Whoever has put the song together has chosen their bits and pieces of music and put them together in a very particular way, with one sample shifting into the next, which shifts into the next, and so on. Like an orchestral overture, a particular melody might make multiple appearances. Maybe the composer switches up tempo, or pitch, with a faster beat being following by a slower beat, and then a faster beat, or a short melody followed by a long melody, followed by another short one. And the entire thing together? It is a shadow box of the whole song – a bunch of found objects that when put together represents whatever the composer/artist wanted to represent. If you’ve ever been in the terminal tunnel at Detroit Metro Airport, a lot of the techno music I like sounds a lot like the shifting colors in that tunnel.
I’m not sure what to call the folks who make this kind of music. DJs? mixers? artist? composer? How about “editor”? They are pulling together things that will work together, choosing an order of what should come after what, deciding how the end user should experience their creation. It’s like they are editing an anthology of sound. An anthology you can listen to in 8 minutes.
there you have it: how techno music is like fiction anthologies. And if you read your anthologies cover to cover in the order shown in the TOC, techno music might be for you.
In the last few days, I’ve zipped through about two thirds of Gabaldon’s Outlander, read Tim Powers’ forthcoming novella Down and Out in Purgatory (very fun, wish it was longer!), and have been randomly pondering the following:
1.Whose point of view are you more interested in, the protagonist or the antagonist? Who has a more interesting story to tell – the “good guy”, or the “villain”?
2. What’s the book that took you the longest to read? How long did it take?
3. How embarrassed should I be that my bookshelves aren’t organized, like, at all? All the cookbooks are together, and the manga is mostly together, and some shelves are 100% paperbacks, but mostly the shelves are just a mish mash of books. Are your bookshelves organized? What’s your organization method?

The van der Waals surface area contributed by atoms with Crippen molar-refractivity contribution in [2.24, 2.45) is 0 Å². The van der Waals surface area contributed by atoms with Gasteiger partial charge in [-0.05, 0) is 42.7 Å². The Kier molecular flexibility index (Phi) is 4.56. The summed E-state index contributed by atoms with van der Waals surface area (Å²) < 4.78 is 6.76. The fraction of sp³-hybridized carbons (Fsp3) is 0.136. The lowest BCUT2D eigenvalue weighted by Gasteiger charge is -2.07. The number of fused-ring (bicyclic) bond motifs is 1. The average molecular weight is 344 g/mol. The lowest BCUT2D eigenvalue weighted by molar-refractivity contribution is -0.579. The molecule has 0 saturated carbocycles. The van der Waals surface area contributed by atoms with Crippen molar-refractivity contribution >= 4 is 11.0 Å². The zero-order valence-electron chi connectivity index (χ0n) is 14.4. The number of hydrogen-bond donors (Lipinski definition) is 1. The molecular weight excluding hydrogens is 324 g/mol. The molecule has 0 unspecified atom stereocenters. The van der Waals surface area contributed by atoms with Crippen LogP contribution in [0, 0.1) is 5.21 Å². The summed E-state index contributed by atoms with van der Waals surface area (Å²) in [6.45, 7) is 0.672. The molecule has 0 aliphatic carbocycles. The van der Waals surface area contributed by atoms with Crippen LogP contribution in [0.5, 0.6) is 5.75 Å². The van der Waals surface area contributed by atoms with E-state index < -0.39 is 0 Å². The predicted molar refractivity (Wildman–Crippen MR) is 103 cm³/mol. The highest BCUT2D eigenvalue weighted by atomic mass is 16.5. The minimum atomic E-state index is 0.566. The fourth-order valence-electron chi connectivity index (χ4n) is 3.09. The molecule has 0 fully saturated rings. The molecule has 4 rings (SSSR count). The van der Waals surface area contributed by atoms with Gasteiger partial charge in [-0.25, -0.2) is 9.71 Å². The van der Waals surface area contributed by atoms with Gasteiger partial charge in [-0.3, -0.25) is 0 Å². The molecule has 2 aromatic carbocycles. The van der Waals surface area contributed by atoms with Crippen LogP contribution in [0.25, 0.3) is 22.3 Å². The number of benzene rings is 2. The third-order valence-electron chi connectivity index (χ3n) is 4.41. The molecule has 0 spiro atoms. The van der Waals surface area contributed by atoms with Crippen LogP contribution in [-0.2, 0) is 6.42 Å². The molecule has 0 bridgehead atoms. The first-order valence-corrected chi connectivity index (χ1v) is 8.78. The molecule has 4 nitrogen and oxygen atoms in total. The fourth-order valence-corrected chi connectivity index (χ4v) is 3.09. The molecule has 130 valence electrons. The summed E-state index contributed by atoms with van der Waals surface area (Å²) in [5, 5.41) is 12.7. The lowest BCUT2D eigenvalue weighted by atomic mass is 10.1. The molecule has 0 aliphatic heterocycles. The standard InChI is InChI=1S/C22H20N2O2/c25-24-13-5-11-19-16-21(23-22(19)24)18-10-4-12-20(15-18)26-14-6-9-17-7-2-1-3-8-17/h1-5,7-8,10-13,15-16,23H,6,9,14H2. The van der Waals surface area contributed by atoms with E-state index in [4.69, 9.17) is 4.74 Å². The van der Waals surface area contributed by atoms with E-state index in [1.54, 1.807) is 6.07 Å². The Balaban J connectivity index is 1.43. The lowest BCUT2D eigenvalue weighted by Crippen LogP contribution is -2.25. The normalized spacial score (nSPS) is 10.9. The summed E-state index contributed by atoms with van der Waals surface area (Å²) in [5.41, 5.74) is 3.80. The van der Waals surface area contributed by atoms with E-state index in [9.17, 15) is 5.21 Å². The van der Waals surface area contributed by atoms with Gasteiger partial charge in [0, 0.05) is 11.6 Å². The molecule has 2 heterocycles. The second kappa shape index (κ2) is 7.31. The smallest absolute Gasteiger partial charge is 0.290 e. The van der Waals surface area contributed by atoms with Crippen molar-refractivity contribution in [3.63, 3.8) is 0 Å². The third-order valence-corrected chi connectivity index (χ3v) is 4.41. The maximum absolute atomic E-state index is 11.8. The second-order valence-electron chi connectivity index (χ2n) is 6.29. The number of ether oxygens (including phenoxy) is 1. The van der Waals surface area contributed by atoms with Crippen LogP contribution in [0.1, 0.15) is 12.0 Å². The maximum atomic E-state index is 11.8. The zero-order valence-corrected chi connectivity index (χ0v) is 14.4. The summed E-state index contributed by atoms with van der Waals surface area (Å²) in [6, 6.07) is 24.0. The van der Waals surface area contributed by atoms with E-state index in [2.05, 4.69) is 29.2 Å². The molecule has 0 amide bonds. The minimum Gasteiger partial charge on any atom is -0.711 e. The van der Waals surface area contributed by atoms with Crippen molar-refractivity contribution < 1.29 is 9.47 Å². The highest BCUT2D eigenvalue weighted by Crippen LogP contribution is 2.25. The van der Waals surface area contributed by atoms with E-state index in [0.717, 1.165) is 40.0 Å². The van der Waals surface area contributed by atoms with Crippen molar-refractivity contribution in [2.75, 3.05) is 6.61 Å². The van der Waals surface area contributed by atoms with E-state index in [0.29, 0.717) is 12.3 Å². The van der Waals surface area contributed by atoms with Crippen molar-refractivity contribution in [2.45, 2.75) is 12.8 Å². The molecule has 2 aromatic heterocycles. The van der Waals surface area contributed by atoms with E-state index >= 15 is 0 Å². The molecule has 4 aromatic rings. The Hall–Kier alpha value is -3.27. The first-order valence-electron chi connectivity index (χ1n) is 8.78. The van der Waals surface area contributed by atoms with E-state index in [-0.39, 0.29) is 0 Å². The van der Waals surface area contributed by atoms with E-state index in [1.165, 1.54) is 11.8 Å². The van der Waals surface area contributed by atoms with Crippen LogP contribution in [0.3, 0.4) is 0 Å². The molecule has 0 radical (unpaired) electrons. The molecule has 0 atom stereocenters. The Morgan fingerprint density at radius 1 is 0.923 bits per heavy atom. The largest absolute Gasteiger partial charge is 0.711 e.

4. home made chicken stock – start with raw chicken, or stock up the carcass from last night’s roasted bird?
See? I told you. totally random.
Remember all those plans I had? To pick up The Goblin Emperor, or finally write a review of Hearne’s Hounded or Pinborough’s The Death House?
Yeah, those got completely and thoroughly disrupted. Because, on a whim, I picked this up instead:
and oh good god it is amazing. it’s a bazillion pages long and I am devouring it. Ladies? You’re gonna want to read this. Gents? this is a girly book. Buy it for a lady in your life, she will thank you. it’s sexy, has tons of awesome history stuff, it’s fast paced, and also, very sexy.
This stuff came into the house fairly recently too:
Down and Out in Purgatory, by Tim Powers, out in June from Subterranean Press. It’s Tim Powers, so I know it’s going to be good.
84 Charing Cross Road, Helene Hanff’s famous 1970 account of her twenty year correspondence relationship with a rare book dealer. I haven’t seen the movie, but I know how this story ends. please don’t wreck it in the comments for people who don’t know.
Worst Contact, edited by Hank Davis – a new anthology of mostly older first contact stories. Promises to be entertaining
The Lyre Thief by Jennifer Fallon – out next week from Tor. Neat premise, giggle-worthy character names.
too many books, not enough time, reading plans turned upside down on a lark. the life of a book blogger, yeah?